Tax freezes which were announced in Chancellor Philip last budget have come into effect from today (February 1st). In his autumn budget last October the Chancellor froze duty on beer wine and spirits, but announced that the duty on wine would continue to increase in line with inflation adding up to 9p and sparkling wines and 7p on still wines.
The Treasury reports that a standard pint of beer would now be 14p more expensive had taxes written with inflation.
During a visit to a brewery in Liverpool this week, the Chancellor praised the contributions made by the British beer and pub sector to the economy and communities.
An increase in beer duty would have come into effect today had the Chancellor not chosen to freeze it for another year. The BBPA calculates the decision will save pubs and pub-goers £110 million, helping to secure upwards of 3,000 jobs that would have otherwise been lost.
The British Beer & Pub Association (BBPA) has welcomed the implementation of the freeze on beer duty from today.
Brigid Simmonds, Chief Executive of British Beer & Pub Association, said:
“Brewers and Pub-goers across the UK will be toasting the Chancellor today as beer duty is frozen for another year. This will save brewers, pubs and pub-goers £110 million and secure upwards of 3,000 jobs that would have been lost had beer duty gone up today.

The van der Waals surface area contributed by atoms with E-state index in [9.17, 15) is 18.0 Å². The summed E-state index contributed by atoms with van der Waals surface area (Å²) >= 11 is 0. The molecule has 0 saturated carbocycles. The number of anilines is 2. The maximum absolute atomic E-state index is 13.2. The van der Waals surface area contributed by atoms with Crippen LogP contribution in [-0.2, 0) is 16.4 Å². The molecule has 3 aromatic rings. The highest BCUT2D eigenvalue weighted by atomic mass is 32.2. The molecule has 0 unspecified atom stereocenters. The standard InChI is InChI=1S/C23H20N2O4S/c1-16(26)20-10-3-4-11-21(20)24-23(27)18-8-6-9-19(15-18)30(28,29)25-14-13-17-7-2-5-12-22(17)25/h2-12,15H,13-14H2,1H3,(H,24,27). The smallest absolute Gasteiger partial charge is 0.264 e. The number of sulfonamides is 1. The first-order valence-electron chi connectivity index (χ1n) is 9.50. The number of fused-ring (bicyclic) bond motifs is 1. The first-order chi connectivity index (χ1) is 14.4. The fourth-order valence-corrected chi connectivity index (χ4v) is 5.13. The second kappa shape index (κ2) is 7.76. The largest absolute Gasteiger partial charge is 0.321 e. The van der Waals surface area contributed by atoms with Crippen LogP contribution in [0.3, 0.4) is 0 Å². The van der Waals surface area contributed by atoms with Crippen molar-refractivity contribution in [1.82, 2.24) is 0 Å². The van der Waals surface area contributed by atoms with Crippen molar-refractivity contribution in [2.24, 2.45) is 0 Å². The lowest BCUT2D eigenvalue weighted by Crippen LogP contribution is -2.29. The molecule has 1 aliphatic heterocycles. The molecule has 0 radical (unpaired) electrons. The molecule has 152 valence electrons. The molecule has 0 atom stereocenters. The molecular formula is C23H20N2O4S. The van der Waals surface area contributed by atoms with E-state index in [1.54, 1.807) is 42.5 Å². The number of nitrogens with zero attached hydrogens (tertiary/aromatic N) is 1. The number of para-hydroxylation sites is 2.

“Clearly, the Chancellor listened to the 116,000 people who signed the petition to cut beer tax in his last Budget. Pubs are so important to their local communities and 82% of the beer we drink here is brewed in the UK, so it is great to see the Chancellor supporting a great British industry.
“Freezing beer duty is a big helping hand for pubs across the UK that are struggling. I hope we can build on this in the future and we will continue to celebrate the vital role that local pubs play in communities and highlight the ongoing pressures they face by supporting the Long Live the Local campaign.
“The Chancellor’s decision to review Small Brewer Relief is also most welcome and now underway.”